chapter 3

“What’s taking so long?” Garcia demanded. His powerful fingers dug into Smead’s arm like a bailing hook, but Smead did not dare wince or request him to let go. The bodyguards standing nearby looked on uncomfortably, but dared not speak.

“He’s holed up somewhere above us, sir,” Smead answered, trying to keep his voice even and not pained. “There’s a shaky, homemade system of catwalks up there. It’s dark and the men have to be careful moving around.” Smead held a small walkie-talkie in his hand, from which disembodied voices sporadically reported checked-off sectors with military precision. “Don’t worry, sir. We’ll get him as soon as…”

From a far corner of the warehouse, a scream, then a long trailing yell was heard. For an instant, the body of a man could be seen falling from the darkness beneath the roof. His flailing arms and legs caught a flash of lamplight as he crashed onto a crate, and then fell to the floor.

“What happened?” Smead demanded into his walkie-talkie. “What happened!?”

A staticky voice answered, “Ramirez pushed Mickey off the catwalk! He flew out of the dark from nowhere, and then he was gone. Is Mickey okay? Is he moving?”

Then from somewhere in the vast forest of columns and angled beams, Pedro Ramirez did the most amazing thing: He crowed. He crowed a long, heckling cry, “Coo-coo-jak-Kahhh! Jak-Kahhh Kah-Roooo.” It was a cry like ravens on a fence, or roosters at dawn, or eagles in flight. It was a cry that sprang from the ceiling, leapt off the walls, crept around boxes and crates, and then skittered across the floor until its point of origin was completely and hopelessly lost. 

“Jak-Kah-chawww Kah-Rooo!” came a heckling caw from out of nowhere. The crew of criminals turned and twisted their heads seeking the source, while some nervously shifted from foot to foot and others coughed uneasily. But Ramón Garcia stood rock solid—unshakable.

“Ah-Reee! Kah-Chaaaaaa!” came the cry again. It seemed to come from somewhere in the south of the warehouse. Or was it the east? Pedro was on the move. His soft footsteps could be heard scuttling over the catwalks like wind rustling leaves in the forest. “Kah-Chaaa Kah-Roooo!” came a cry from the north. Or was it the west? I sounded close, but perhaps it was not.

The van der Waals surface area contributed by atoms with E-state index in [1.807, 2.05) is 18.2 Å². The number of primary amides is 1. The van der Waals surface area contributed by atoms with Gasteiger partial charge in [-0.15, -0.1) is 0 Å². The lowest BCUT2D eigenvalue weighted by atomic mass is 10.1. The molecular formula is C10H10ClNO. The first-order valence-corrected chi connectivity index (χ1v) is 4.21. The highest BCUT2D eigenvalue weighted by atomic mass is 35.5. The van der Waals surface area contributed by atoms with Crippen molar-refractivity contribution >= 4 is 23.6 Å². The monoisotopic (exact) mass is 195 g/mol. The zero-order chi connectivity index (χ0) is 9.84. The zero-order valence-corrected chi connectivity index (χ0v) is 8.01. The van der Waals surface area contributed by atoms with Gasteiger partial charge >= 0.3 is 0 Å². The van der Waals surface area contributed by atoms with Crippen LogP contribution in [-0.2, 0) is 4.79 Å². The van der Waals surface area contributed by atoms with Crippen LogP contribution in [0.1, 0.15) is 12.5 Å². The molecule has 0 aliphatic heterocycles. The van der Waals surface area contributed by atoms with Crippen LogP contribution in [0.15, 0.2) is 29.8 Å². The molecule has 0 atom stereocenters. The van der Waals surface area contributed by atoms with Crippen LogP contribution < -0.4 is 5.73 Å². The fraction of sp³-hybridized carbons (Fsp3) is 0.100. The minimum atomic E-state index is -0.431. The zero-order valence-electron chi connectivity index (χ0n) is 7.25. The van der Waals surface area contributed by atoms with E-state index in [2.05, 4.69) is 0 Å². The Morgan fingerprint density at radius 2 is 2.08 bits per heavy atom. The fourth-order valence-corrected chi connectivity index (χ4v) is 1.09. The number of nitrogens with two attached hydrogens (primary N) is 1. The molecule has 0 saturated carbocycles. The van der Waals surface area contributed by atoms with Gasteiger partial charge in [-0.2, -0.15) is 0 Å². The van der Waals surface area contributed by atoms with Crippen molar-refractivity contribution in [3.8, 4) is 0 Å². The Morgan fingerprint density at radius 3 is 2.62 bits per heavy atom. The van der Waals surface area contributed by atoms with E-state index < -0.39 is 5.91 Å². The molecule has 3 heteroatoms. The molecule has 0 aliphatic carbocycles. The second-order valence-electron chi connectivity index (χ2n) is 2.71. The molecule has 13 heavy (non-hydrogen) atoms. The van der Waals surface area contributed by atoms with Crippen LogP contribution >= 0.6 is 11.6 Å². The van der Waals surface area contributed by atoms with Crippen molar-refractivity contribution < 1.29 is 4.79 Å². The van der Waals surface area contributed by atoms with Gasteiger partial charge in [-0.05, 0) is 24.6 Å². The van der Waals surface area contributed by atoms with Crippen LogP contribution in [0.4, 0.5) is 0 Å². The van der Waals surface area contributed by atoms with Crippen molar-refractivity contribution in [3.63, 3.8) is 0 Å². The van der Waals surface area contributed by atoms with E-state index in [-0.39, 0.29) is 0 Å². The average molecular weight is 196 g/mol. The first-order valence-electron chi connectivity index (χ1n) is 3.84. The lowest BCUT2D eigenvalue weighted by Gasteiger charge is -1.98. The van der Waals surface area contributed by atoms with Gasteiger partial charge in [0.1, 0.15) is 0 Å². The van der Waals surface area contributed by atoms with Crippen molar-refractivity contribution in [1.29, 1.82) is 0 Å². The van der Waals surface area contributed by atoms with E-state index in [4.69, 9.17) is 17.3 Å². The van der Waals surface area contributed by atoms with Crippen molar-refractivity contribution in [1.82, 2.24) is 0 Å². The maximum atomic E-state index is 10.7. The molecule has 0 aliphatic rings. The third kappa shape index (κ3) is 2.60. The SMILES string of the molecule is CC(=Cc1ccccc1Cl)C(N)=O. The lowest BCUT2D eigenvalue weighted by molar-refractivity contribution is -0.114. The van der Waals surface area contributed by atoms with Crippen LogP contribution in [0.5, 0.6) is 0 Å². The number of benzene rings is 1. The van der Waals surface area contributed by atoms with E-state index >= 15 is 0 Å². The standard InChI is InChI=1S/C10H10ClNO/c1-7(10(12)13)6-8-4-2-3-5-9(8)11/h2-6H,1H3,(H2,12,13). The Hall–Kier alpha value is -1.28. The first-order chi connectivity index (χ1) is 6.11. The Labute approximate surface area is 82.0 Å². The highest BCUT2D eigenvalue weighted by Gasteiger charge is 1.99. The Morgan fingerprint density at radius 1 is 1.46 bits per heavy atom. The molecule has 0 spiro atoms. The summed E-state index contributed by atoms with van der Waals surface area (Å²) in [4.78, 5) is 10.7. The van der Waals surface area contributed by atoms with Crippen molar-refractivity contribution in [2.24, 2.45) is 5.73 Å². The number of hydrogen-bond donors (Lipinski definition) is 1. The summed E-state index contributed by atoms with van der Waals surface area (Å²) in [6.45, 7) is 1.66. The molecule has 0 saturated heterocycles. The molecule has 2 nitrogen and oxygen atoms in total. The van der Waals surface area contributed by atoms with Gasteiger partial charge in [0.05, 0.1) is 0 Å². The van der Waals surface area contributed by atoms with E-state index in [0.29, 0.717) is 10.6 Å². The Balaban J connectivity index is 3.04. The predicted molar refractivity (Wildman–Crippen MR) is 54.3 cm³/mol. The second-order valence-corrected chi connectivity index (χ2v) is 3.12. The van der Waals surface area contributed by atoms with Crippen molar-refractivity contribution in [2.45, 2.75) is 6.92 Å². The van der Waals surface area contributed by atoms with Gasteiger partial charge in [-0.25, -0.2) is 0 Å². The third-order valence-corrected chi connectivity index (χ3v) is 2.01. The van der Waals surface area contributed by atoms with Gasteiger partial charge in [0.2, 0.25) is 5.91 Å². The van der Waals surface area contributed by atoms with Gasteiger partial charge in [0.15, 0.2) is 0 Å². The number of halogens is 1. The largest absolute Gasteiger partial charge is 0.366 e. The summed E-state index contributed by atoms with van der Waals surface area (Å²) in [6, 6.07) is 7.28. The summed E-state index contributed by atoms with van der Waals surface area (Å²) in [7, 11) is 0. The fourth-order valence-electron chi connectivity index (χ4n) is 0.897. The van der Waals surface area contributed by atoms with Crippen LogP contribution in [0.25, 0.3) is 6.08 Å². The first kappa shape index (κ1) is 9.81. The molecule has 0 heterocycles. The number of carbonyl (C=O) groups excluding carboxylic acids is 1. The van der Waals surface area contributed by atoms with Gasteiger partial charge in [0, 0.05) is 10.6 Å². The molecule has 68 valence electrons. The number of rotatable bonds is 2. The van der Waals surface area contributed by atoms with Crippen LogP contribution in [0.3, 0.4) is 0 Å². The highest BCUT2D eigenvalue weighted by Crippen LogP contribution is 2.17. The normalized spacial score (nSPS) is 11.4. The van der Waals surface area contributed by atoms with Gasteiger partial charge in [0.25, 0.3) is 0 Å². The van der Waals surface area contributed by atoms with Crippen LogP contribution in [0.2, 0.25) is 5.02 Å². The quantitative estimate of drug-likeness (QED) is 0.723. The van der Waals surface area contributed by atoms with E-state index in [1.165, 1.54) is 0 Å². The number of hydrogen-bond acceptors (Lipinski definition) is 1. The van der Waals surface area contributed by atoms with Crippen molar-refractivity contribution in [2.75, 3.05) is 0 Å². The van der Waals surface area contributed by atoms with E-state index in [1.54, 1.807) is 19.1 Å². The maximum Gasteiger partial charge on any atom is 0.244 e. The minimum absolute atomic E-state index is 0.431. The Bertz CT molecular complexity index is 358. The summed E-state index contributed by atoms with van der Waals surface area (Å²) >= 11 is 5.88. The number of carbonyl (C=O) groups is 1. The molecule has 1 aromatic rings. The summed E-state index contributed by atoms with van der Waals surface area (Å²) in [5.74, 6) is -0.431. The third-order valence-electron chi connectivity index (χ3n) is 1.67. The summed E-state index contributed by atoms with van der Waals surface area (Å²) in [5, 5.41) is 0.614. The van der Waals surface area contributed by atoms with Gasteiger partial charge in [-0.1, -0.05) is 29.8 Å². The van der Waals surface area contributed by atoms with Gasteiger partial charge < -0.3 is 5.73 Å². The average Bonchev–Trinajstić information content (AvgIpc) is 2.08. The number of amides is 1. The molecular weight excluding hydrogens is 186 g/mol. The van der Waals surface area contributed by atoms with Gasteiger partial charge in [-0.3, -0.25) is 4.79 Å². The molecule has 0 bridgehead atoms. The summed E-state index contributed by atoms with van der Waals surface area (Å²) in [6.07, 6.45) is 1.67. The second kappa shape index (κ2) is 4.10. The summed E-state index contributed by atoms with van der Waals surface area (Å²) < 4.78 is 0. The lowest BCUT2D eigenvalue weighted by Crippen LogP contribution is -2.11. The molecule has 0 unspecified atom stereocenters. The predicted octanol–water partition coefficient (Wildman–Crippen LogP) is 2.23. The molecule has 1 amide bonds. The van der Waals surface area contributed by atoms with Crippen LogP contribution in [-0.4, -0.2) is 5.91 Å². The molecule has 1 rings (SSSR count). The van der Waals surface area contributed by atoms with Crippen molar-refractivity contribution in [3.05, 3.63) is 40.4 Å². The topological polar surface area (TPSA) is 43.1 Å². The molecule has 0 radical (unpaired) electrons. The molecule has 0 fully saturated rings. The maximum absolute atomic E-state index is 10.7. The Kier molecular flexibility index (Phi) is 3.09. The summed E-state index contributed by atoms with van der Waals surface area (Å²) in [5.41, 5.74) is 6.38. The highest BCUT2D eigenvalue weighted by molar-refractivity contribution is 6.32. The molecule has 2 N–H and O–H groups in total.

“He defies me!” Garcia growled to Smead. His words were all the more menacing because of how low and hard he said them. He was not a man to be crossed; not now; not in his ascendancy. Smead stood rigid, and listened saying nothing.

“He brought this all on himself,” Garcia attested to his henchman. “Gwendolina; the boy; our friendship. Everything.”

Ramón hesitated, remembering Gwendolina: So beautiful. So blessed. So fair. She had first been Ramón’s woman. Then one day she met Pedro, his best friend, and then suddenly—for no reason Ramón could ever understand—she left him and chose Pedro. And then they had their beautiful little boy, and suddenly their family was perfect and complete.

Mi amigo!” Ramón shouted up into the rafters. “Always claiming that Gwendolina changed you, made you a good man, an honest man, a better man. A better man than—me!?” Ramón’s words thundered. “But in the end, when you needed me, you were just as greedy as anyone else!”

Ramón paced in a small patch, taking deliberate steps, and becoming angrier and angrier with each footfall. He strode like a puma eager to find his prey. He strode like a barrio child defending his turf.

“Was that it?” he asked the darkness above. “Did you think that because of our friendship, you could take what was mine? That I would let anyone, even you, betray me?” Fury shoved each word out of Garcia’s mouth wrapped in a fine mist that slowly arced downward in the lamplight. “Never!”

The only response to Garcia’s threat was the sound of soft coo-cooing echoing from the rafters.

Garcia leaned close to Smead and whispered, “Tell your men to keep their eyes open. I know how to flush out Ramirez.”

What frightened Smead most when Garcia said that, was how deadly calm his voice became.

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